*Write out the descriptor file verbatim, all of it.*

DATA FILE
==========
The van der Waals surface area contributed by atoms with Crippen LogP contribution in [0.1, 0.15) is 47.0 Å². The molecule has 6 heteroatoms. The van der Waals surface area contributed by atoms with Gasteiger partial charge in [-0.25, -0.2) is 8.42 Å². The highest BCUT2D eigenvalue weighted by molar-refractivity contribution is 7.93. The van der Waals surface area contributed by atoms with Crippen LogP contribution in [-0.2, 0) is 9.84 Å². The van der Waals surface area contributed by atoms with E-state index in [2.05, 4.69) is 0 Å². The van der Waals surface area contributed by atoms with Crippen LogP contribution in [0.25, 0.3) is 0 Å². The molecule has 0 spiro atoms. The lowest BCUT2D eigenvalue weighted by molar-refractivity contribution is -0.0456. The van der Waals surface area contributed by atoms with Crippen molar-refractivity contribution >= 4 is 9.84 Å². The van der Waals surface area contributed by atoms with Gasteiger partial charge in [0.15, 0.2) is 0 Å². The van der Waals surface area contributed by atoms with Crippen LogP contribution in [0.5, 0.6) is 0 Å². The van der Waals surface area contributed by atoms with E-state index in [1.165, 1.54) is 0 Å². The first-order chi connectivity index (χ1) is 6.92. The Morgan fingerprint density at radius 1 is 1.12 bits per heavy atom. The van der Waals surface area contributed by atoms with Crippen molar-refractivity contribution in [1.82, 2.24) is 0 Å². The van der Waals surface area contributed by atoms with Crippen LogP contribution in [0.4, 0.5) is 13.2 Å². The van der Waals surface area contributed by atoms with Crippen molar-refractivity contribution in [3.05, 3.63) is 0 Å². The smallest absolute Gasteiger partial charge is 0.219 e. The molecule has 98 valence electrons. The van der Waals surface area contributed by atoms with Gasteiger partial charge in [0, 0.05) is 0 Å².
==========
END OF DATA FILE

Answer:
The van der Waals surface area contributed by atoms with Crippen LogP contribution in [0.1, 0.15) is 47.0 Å². The molecule has 6 heteroatoms. The van der Waals surface area contributed by atoms with Gasteiger partial charge in [-0.25, -0.2) is 8.42 Å². The highest BCUT2D eigenvalue weighted by molar-refractivity contribution is 7.93. The van der Waals surface area contributed by atoms with Crippen LogP contribution in [-0.2, 0) is 9.84 Å². The van der Waals surface area contributed by atoms with E-state index in [2.05, 4.69) is 0 Å². The van der Waals surface area contributed by atoms with Crippen LogP contribution in [0.25, 0.3) is 0 Å². The molecule has 0 spiro atoms. The lowest BCUT2D eigenvalue weighted by molar-refractivity contribution is -0.0456. The van der Waals surface area contributed by atoms with Crippen molar-refractivity contribution >= 4 is 9.84 Å². The van der Waals surface area contributed by atoms with Gasteiger partial charge in [0.15, 0.2) is 0 Å². The van der Waals surface area contributed by atoms with Crippen LogP contribution in [0.5, 0.6) is 0 Å². The van der Waals surface area contributed by atoms with E-state index in [1.165, 1.54) is 0 Å². The first-order chi connectivity index (χ1) is 6.92. The Morgan fingerprint density at radius 1 is 1.12 bits per heavy atom. The van der Waals surface area contributed by atoms with Crippen molar-refractivity contribution in [1.82, 2.24) is 0 Å². The van der Waals surface area contributed by atoms with Crippen LogP contribution in [0.4, 0.5) is 13.2 Å². The van der Waals surface area contributed by atoms with Crippen molar-refractivity contribution in [3.05, 3.63) is 0 Å². The smallest absolute Gasteiger partial charge is 0.219 e. The molecule has 98 valence electrons. The van der Waals surface area contributed by atoms with Gasteiger partial charge in [0, 0.05) is 0 Å².